• Conduct that was considered a violation in the past will now be treated as willful, even if the violation was years ago and even if it only occurs a single time among many transactions.
    • If you were in violation previously but were not cited, that is not a get out of jail free card.
    • Not only will you be cited for the violation on your next inspection, but ATF can go back to your older records and cite you for violations on forms/records previously reviewed during a past inspection.
  • ATF discussed at SHOT Show in January, that they are now purposefully rotating IOIs on inspections.
    • If you have had “John” at all your previous compliance audits, do not count on him conducting your next one!
    • ATF seems to be taking steps to actually avoid forming cooperative, trusting relationships between agency and industry.
  • Revocations are at an all-time high.
    • FFLs are being revoked at an unprecedented rate.
    • ANY repeat violation can cause ATF to revoke your FFL.

FFLs must understand the very real threat revocations have on our industry and on your business. 90% of the violations cited by ATF are due to FFLs improperly completing and maintaining their records. Your Bound Book (officially, your A&D record), ATF F 4473s and related, required documentation such as Multiple Handgun Sales Forms (ATF F 3310.4) are littered with compliance risks. Every line on every form, every line in your Bound Book, every bit of information you provide in your records, are a risk.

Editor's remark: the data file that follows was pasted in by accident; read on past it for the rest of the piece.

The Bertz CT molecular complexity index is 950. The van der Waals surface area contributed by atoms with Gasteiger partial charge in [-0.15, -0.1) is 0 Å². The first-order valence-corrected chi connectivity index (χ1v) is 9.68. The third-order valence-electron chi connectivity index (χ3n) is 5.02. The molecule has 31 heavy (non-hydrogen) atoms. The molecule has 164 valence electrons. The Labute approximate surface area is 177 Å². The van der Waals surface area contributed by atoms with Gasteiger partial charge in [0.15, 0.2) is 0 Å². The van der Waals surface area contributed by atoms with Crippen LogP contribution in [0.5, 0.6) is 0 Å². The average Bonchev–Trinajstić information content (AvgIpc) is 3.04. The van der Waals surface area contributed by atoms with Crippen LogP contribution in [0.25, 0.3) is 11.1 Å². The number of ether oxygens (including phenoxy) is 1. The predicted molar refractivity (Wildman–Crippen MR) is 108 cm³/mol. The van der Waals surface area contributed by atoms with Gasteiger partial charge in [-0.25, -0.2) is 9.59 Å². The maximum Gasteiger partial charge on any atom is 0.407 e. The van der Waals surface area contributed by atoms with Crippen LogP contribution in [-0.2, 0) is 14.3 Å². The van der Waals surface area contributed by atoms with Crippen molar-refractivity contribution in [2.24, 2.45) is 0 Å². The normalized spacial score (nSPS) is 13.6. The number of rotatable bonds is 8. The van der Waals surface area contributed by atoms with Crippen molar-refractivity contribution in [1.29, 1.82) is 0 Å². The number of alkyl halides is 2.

Going Digital Could Save Your Business

Using paper, handwritten documents could be a revocation waiting to happen.

Recently at an industry show an FFL dealer was convinced he was the exception to that rule. He was adamant that not only was paper faster than electronic bound books and 4473s but that his stores were more compliant with paper. This company has a team of 3 people who look at every form before a customer leaves with a firearm and they catch “everything”.